Stream Bishop Nehru’s new mixtape “Magic 19” and read an interview with the emerging rapper who made his first beat when he was 12
Bishop Nehru is only 19 years old, but he’s already achieved a lot in his lifetime. The New York rapper has put out a handful of mixtapes and EPs, released a collaborative album with MF DOOM, worked with producers from Madlib to DJ Premier to Disclosure, toured with the Wu-Tang Clan and Joey Bada$$, received the Kendrick Lamar seal of approval, and signed to Nas’ label Mass Appeal Records – yet, speaking to him over the phone from his mother’s house, he still retains the same low-key approach towards his work as he did when he started rapping. “I never really told too many people I rapped,” he says, “I was never one to brag about my music in school. I just put stuff out whenever I felt like putting stuff out.”
Born Markel Scott in 1996, Nehru grew up in Spring Valley, a village in New York’s Rockland County. The relative isolation of his hometown goes some way to explaining the solitary quality that defines his music. “There are parts (of Spring Valley) that are really suburban, and parts that look like the city that are more fast-paced,” he says, “But for the most part, it’s pretty rural, really slow.” At school he focused on his music, learning to make beats in class and sharpening his knowledge at home with YouTube tutorials and by learning music theory.
Though inspired by artists like DOOM and Madlib, Nehru’s music is more than a mere golden age throwback. While he prides himself on lyricism and musicality – qualities that defined a lot of golden age hip hop – his vision is unique, and his music the sort of thing that could only have been made by a kid in his bedroom with music software and an internet connection. His new mixtape Magic 19 showcases the young rapper’s evolution even over the short space of the past year or two, demonstrating an even tighter lyrical focus, a willingness to play with different flows, and stranger, more spaced-out beats. Listen to it below, and read on for an interview with Nehru.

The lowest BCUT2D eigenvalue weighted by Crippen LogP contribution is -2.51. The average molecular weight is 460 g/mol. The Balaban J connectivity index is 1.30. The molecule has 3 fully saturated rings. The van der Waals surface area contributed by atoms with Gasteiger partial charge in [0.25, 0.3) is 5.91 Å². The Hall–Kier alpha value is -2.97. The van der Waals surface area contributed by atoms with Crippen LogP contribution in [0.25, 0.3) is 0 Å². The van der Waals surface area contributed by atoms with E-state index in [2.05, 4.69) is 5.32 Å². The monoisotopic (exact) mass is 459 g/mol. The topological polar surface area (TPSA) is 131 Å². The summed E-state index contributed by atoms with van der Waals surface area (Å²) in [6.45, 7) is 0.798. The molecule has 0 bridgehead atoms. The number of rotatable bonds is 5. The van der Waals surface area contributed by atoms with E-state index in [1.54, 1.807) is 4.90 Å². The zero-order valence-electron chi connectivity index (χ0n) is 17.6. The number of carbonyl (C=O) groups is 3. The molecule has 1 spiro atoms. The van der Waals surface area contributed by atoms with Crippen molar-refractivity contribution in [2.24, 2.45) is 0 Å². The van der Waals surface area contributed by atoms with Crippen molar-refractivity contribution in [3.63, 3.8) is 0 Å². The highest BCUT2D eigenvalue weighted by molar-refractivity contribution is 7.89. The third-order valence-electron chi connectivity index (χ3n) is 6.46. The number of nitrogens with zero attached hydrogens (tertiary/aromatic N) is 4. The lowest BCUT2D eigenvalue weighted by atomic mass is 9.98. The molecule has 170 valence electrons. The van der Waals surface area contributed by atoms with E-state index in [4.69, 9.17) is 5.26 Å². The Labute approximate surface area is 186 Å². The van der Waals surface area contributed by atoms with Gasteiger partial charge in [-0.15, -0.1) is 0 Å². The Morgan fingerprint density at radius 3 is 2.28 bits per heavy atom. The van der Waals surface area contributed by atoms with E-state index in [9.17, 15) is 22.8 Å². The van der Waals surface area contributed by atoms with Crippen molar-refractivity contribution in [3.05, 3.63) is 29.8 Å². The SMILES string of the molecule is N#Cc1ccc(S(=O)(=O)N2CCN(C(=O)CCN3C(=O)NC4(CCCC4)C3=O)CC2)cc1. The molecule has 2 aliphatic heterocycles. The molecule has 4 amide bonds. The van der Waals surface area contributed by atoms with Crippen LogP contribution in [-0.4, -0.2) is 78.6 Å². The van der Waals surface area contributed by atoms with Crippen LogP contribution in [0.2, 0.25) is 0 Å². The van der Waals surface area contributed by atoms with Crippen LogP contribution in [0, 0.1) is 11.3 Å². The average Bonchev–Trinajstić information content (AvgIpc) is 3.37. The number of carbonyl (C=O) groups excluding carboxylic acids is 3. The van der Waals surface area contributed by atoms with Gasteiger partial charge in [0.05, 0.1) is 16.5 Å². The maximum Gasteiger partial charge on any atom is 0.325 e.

When did you first start making hip hop?
Bishop Nehru: I was always interested in rapping. I was always interested in writing as well – it happened through that, a lot of it was poetry I started to put on beats. In middle school, I wanted to learn how to make beats. I had this class with a teacher named Mr. Arnold. It was pretty much an electronic piano class, but we did film scoring, we were taught how to use programs to make our own beats, how to set up a keyboard. I took most of the stuff I was learning home and tried to expand on it.
And beatmaking was the first thing you did?
Bishop Nehru: I made my first beat I think when I was about 12, and then I stopped for a little while as I wanted to learn about music – actually knowing what everything in the program means outside of the program. I think that’s why I got really into production. It was a very vast and open field. You could make a beat and use it for a film score, or make a beat and use it for the background of your own music video. And I liked it. I really do enjoy making beats.
“I never really told too many people I rapped. I was never one to brag about my music in school” — Bishop Nehru
What were you listening to that inspired you early on?
Bishop Nehru: As far as making beats, there was RZA, DOOM, Madlib too. But I didn’t really try to sound like them – I liked the way they flipped their samples or how they’d loop it. I listened to all kinds of rap, a bunch of different people – Nas, Doom, 50 Cent, Eminem, Wiz Khalifa… Big Sean, J. Cole, Kendrick before they got big. Tyler, A$AP – all these dudes I literally watched become huge.